Dustin Colquitt | Kansas City Chiefs
Kansas City Chiefs punter Dustin Colquitt joined up with teammates Ryan Succop and Thomas Gafford to record a special FCA video where they talk about the bond they share through their faith.
“I think God put me in this position as a punter and in professional football because … He wants something out of me to be able to share with other people,” Colquitt said in the video. “As a Christian, I think God has given me that platform to say, ‘Hey, I’ve allowed you to do a lot of things and I need you to speak My name. He always finds a way to put His people in situations where they can spread His Word and spread His name.”
Colquitt was nominated by his teammates for the Walter Payton Man of the Year for his 12-year partnership with TeamSmile. In 2018 alone, Colquitt’s efforts resulted in 7,750 underserved children receiving $3.5 million in complimentary dental and preventative care procedures. Since 2007, Colquitt’s TeamSmile leadership has ensured that 40,000 children have received more than $18 million in care, services and education. Colquitt also has a history of involvement with Kids TLC for Children and Families, an agency focused on evidence-based therapies and trauma-informed care. He chaired TLC’s Gala from 2010-14, raising $2.78 million, while also helping lead a successful $7 million capital campaign to reach the autistic community. He also established the Kicks for Kids Foundation shortly after entering the NFL.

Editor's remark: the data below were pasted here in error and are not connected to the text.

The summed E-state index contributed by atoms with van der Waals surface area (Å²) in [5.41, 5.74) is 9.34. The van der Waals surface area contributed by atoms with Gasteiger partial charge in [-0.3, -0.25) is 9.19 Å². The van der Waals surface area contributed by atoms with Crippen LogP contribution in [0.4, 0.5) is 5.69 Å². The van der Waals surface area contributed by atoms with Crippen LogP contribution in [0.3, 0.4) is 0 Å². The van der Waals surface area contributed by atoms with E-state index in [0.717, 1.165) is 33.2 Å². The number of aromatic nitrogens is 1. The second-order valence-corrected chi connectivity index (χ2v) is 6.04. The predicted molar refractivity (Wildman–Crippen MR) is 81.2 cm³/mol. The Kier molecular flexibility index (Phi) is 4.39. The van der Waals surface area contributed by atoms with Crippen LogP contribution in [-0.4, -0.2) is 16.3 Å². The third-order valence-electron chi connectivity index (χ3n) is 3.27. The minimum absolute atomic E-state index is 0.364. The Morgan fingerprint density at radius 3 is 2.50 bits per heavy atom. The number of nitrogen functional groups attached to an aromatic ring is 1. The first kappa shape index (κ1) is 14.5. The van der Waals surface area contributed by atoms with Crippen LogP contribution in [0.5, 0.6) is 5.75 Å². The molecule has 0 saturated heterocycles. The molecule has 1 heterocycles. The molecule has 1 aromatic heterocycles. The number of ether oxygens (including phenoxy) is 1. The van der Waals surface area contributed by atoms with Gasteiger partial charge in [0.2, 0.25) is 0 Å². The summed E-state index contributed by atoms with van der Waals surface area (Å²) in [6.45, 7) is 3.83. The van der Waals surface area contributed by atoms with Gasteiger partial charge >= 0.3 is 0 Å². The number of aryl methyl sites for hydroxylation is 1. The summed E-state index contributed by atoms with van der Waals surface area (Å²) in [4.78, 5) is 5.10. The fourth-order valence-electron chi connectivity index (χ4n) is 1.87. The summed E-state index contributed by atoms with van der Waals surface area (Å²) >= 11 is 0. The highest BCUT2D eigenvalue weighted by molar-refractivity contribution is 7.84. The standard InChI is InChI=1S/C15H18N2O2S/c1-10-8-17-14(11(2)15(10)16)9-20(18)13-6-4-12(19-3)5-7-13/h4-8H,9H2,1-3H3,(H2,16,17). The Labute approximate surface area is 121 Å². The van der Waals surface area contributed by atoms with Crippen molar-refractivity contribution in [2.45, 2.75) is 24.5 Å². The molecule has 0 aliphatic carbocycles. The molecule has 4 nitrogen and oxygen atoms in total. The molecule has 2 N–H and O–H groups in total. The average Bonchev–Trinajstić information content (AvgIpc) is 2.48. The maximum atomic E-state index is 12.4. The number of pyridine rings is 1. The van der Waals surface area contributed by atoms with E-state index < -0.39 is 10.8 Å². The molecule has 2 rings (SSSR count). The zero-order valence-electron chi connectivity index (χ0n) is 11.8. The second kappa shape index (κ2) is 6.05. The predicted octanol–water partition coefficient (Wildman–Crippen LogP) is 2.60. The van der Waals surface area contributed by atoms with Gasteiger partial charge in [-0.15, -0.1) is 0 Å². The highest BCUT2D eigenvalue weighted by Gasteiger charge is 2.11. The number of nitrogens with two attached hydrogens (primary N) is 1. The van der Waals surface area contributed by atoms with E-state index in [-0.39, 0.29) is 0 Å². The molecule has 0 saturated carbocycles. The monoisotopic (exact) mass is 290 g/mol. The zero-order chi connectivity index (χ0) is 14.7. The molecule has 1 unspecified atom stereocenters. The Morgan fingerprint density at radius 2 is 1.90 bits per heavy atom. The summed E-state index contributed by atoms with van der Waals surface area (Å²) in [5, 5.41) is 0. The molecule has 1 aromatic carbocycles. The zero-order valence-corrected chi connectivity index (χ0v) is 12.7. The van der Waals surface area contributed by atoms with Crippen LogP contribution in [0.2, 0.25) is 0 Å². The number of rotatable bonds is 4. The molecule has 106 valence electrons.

Gerald McCoy | Tampa Bay Buccaneers
Tampa Bay Buccaneers defensive tackle Gerald McCoy was featured in an FCA Magazine story, where he wrote an essay about his childhood, early adulthood, college career and his path to the NFL.
“As professional athletes,” McCoy shared, “we have a huge platform to change the world. But it’s not about the platform; it’s what you do with it. I believe God put me here to make a difference, to be a vessel, and to be that change to reach my teammates, community and the world. In order to do that I know I have to be around guys who have the same mindset as me. We have a good core group of guys here in our weekly Bible study, and we make sure to keep each other accountable.
“I want people to see something different about me,” he added. “I want them to see the power of God through the way I compete and carry myself on the field. The Bible says that in everything you do, do it wholeheartedly unto the Lord and not unto human masters (Colossians 3:23). So, if I’m playing to please God and use the talent He’s given me, nobody should ever outwork me.”